Being "Pushy" With Your Doctor

My blog today includes my top 5 Treatment Recommendations outside of Ampligen - things you may need to "push" your Doctor to give you.

Someone asked me recently: "But what can I do if I am not on Ampligen? My Doctor has no suggestions for me!" My response was longer than what I am about to share with you here, but the heart of my answer was "Push your Doctor to let you try things others are using."

Perhaps that seems like a Sisyphean pursuit to you with your physician, like pushing a boulder up a mountain, but I can tell you it's worth the effort.

Because I am a tenacious researcher, I discovered a number of treatments that worked for me pre-Ampligen, by searching published medical journals, doing exhaustive online research in a number of languages, and literally, hounding doctors. I've had the privilege of conversing with at least a half dozen of the leading M.E./CFS specialists in the world, and because I lived outside the USA, had access to some things that weren't available in the states.

Tragically, I'm convinced that for the average patient suffering from this hideous disease, your local doctor who doesn't specialize in this infirmity probably won't tell you about most of these options. But maybe you should at least "push" the question.

If you haven't explored any of these options yet, I encourage you to take "ammo" to your doctor, and basically ask him or her, "any reason why I shouldn't be trying this?"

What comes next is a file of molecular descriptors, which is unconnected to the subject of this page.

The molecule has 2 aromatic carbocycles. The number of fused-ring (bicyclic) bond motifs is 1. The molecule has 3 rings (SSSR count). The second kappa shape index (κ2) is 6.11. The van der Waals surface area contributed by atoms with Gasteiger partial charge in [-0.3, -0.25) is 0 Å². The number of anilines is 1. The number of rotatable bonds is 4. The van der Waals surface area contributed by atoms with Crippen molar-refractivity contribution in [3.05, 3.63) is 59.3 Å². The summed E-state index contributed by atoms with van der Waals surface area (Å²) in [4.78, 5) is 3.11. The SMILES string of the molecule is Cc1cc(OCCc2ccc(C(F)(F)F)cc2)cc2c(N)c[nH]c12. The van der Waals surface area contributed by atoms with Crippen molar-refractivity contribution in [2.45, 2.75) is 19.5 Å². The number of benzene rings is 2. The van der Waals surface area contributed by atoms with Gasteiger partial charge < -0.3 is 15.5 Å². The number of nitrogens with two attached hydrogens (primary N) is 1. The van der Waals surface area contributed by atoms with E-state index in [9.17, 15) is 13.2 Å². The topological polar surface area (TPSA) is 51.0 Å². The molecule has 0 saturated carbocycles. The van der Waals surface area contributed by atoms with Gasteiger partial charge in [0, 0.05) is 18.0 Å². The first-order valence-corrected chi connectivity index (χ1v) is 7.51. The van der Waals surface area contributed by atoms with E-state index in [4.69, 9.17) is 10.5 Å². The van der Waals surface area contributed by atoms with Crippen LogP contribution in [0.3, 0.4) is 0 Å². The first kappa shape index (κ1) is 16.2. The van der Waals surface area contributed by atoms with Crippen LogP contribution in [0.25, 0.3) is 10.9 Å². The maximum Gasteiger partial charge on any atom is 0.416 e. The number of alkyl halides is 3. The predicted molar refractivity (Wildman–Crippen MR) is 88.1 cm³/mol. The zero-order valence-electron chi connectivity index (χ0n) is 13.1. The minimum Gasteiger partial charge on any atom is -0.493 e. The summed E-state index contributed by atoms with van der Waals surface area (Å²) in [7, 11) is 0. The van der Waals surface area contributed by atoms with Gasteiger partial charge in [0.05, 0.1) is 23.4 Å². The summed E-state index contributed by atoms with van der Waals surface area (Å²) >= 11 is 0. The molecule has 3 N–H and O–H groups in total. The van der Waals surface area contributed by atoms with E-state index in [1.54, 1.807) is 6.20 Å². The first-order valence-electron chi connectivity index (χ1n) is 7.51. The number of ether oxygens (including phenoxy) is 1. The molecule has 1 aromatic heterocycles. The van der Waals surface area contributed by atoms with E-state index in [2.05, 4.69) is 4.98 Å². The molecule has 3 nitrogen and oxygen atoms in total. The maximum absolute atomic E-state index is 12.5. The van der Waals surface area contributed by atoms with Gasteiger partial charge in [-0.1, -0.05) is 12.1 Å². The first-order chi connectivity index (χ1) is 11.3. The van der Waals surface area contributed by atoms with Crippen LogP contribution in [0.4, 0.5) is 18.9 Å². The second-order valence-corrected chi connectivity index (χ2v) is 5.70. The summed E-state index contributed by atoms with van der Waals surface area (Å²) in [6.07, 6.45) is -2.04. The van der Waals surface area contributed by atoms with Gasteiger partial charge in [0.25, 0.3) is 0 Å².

If they say "why?" you can say: "Because other patients have used them to some success, and I have some research to back it up. And oh, by the way, why the hell not? Don't you want me to get better?" Then hand them your pen and say, "is your prescription pad handy?"

Here are my top five recommendations:

Nexavir (Kutapressin) - Based on the theory that the immune system is dysfunctional in CFS, researchers in Texas rediscovered this immune system adjuvant derived from porcine liver made popular in the 1930's. Kutapressin is an amino acid complex that was first used for Herpes Zoster. I would inject this 3 times a week, and could feel a difference. You'll need to ask your Doctor for a prescription for the vials and needles. Now called Nexavir, this drug was around for so long it didn't even have a patent, and after Schwarz Pharma stopped making it, it was reintroduced a few years ago, and you get it from this company.

Imunovir. Most research suggests that our immune systems are in over-drive...working too hard. Isoprinosine is an immune modulator, probably helping to shift Th2 back to Th1, while also serving as an anti-viral. According to studies, the immunomodulating and antiviral properties of the synthetic purine derivative Immunovir in CFS patients revealed enhanced natural killer cell activity and clinical improvement of fatigue. Lots of HIV positive patients all over the world take this stuff. You can get these tablets by mail from Canada from Rivex Pharma and you take it on a "pulsing" schedule, 5 days on, 2 days off; 2 months on, 1 month off.

B-12 with Glutathione Injections. CFS patients use up B-12 and glutathione in our systems very fast, and glutathione depletion is a problem. Read more here. With a few other ingredients added this treatment is known as a Myer's Cocktail and has been used by many CFS doctors for years. Here's the recipe if your doctor or compounding pharmacy needs it. I self-injected B-12 and Glutathione and always noticed a difference when I stopped. You'll need a script from your doctor, but you can self inject.